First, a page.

13 Jul Four-day week and ‘overwhelming’ success in Iceland
Several large-scale trials of a four-day workweek in Iceland were an “overwhelming success,” with many workers shifting to shorter hours without affecting their productivity, and in some cases improving it, in what researchers called “groundbreaking evidence for the efficacy of working time reduction.”
The experiments, run by Reykjavík City Council and the Icelandic government between 2015 and 2019, initially included just a few dozen public sector workers who were members of unions and then expanded to include 2,500 workers from both the public and private sector – representing 1% of the country’s workforce.
Although the experiment was dubbed a “four-day week” most workers did not actually take a full day off work but aimed to reduce their hours from 40 to 35 or 36 each week.
As part of the project, employees from a range of professions — including offices, kindergartens, social service providers and hospitals — moved from a 40-hour working week, to a 35- or 36-hour working week, but received the same pay.
Research into the trials, published this month by researchers from the UK think tank Autonomy and Iceland’s Association for Sustainable Democracy (Alda), showed the time saved at work was largely achieved by scrapping unnecessary meetings, taking shorter breaks and moving services online to allow offices to shut earlier.
Workers reported feeling less stressed and at risk of burnout, and said their health and work-life balance had improved. They also reported having more time to spend with their families, do hobbies and complete household chores.
Bosses said that because they had to think carefully about how office hours were managed, meant there was no significant drop-off in productivity to the ability to provide services.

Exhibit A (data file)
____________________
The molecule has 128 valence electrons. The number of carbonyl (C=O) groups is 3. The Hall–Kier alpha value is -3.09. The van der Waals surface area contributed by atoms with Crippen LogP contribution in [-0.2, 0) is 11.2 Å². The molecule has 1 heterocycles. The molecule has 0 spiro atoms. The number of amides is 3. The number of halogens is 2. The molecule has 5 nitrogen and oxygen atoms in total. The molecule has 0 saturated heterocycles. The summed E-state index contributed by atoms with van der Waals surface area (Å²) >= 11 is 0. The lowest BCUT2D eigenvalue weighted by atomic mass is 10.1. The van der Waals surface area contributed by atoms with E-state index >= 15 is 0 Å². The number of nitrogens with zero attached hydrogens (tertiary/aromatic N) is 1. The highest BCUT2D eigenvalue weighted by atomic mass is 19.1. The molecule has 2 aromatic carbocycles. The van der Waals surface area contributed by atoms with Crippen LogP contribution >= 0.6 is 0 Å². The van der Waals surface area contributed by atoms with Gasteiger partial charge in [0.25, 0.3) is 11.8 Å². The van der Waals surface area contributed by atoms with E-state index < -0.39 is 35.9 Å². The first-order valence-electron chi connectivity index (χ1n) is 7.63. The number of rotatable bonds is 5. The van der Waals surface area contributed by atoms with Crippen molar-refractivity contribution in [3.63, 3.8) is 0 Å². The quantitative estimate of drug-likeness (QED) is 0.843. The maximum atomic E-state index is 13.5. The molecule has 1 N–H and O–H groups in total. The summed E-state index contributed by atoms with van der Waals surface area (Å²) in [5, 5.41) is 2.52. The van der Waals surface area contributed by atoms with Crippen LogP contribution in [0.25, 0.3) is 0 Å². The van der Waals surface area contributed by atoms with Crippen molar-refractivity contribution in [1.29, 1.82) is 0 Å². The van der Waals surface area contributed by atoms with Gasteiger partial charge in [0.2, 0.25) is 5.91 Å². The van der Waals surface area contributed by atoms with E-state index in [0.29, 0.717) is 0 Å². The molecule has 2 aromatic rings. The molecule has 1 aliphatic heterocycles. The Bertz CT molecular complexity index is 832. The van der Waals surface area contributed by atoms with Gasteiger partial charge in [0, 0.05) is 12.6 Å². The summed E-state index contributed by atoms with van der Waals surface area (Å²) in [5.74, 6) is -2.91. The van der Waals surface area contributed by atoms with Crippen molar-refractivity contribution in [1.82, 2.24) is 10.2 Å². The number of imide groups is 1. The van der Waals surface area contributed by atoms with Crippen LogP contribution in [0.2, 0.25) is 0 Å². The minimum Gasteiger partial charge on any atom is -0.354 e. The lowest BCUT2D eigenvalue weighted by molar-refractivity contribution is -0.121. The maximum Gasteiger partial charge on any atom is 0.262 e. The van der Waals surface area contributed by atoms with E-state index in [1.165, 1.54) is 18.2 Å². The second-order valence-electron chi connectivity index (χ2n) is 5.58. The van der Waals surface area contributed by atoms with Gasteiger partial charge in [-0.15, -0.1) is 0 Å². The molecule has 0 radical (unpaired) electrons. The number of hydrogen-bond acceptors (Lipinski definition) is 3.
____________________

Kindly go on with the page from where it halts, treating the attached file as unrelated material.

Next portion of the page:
The amount of overtime people did also remained flat, indicating workers had not just moved in-office tasks to their own free time.
Costs to bosses didn’t rise either, except in the area of healthcare, where it was necessary to employ more staff to cover the shift patterns.
Will Stronge, director of research at Autonomy, said: “This study shows that the world’s largest ever trial of a shorter working week in the public sector was by all measures an overwhelming success.
“It shows that the public sector is ripe for being a pioneer of shorter working weeks – and lessons can be learned for other governments.”
Gudmundur Haraldsson, a researcher at the Association for Sustainability and Democracy (Alda), said: “The Icelandic shorter working week journey tells us that not only is it possible to work less in modern times, but that progressive change is possible too. Our roadmap to a shorter working week in the public sector should be of interest to anyone who wishes to see working hours reduced.”
A number of other trials are now being run across the world. Spain launched a pilot scheme in March which aimed to cut the working week to 32 hours, to see if it was possible to boost the country’s economy as it lifted coronavirus restrictions and aimed to boost employment. Employees of companies taking part in the scheme would try to reduce their hours but maintain the same level of pay. In New Zealand, consumer goods giant Unilever is giving staff in New Zealand a chance to cut their hours by 20% without hurting their pay in a trial. New Zealand Prime Minister Jacinda Ardern has voiced support for a four-day working week and the Scottish and Welsh governments have also set up commissions to explore the idea.
While the benefits are clear, managing a change in working hours like this can be daunting for HR, payroll and managers. Our customers say some of the key challenges involved in managing flexible working policies lie in making sure they have the correct amount of staff with the appropriate skills to meet customer demand, that flexible working policies are applied fairly across all employees and that the change doesn’t result in an increase in manual processes related to scheduling and tracking working hours.
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